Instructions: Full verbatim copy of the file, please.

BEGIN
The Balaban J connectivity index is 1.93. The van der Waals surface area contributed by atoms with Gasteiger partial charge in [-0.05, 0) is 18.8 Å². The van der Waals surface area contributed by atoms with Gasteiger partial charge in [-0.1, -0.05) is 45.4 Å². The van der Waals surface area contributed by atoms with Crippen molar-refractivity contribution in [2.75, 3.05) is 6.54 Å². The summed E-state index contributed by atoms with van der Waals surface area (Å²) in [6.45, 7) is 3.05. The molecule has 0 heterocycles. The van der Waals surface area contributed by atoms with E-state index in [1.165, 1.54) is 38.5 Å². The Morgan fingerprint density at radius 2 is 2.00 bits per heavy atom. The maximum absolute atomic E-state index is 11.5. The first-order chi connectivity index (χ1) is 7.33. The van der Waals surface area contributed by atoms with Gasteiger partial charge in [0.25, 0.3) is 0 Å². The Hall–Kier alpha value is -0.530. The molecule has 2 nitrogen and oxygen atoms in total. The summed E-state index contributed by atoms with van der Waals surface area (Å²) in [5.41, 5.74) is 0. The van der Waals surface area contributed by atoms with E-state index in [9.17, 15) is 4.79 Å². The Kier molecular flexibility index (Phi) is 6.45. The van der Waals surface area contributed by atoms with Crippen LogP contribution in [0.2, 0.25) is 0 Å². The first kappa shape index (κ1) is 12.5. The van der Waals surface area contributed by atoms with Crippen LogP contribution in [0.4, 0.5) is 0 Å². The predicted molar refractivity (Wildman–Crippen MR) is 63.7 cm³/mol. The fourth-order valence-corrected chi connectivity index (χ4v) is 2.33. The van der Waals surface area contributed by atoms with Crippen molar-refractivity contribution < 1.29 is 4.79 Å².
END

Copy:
The Balaban J connectivity index is 1.93. The van der Waals surface area contributed by atoms with Gasteiger partial charge in [-0.05, 0) is 18.8 Å². The van der Waals surface area contributed by atoms with Gasteiger partial charge in [-0.1, -0.05) is 45.4 Å². The van der Waals surface area contributed by atoms with Crippen molar-refractivity contribution in [2.75, 3.05) is 6.54 Å². The summed E-state index contributed by atoms with van der Waals surface area (Å²) in [6.45, 7) is 3.05. The molecule has 0 heterocycles. The van der Waals surface area contributed by atoms with E-state index in [1.165, 1.54) is 38.5 Å². The Morgan fingerprint density at radius 2 is 2.00 bits per heavy atom. The maximum absolute atomic E-state index is 11.5. The first-order chi connectivity index (χ1) is 7.33. The van der Waals surface area contributed by atoms with Gasteiger partial charge in [0.25, 0.3) is 0 Å². The Hall–Kier alpha value is -0.530. The molecule has 2 nitrogen and oxygen atoms in total. The summed E-state index contributed by atoms with van der Waals surface area (Å²) in [5.41, 5.74) is 0. The van der Waals surface area contributed by atoms with E-state index in [9.17, 15) is 4.79 Å². The Kier molecular flexibility index (Phi) is 6.45. The van der Waals surface area contributed by atoms with Crippen LogP contribution in [0.2, 0.25) is 0 Å². The first kappa shape index (κ1) is 12.5. The van der Waals surface area contributed by atoms with Crippen LogP contribution in [0.4, 0.5) is 0 Å². The predicted molar refractivity (Wildman–Crippen MR) is 63.7 cm³/mol. The fourth-order valence-corrected chi connectivity index (χ4v) is 2.33. The van der Waals surface area contributed by atoms with Crippen molar-refractivity contribution < 1.29 is 4.79 Å².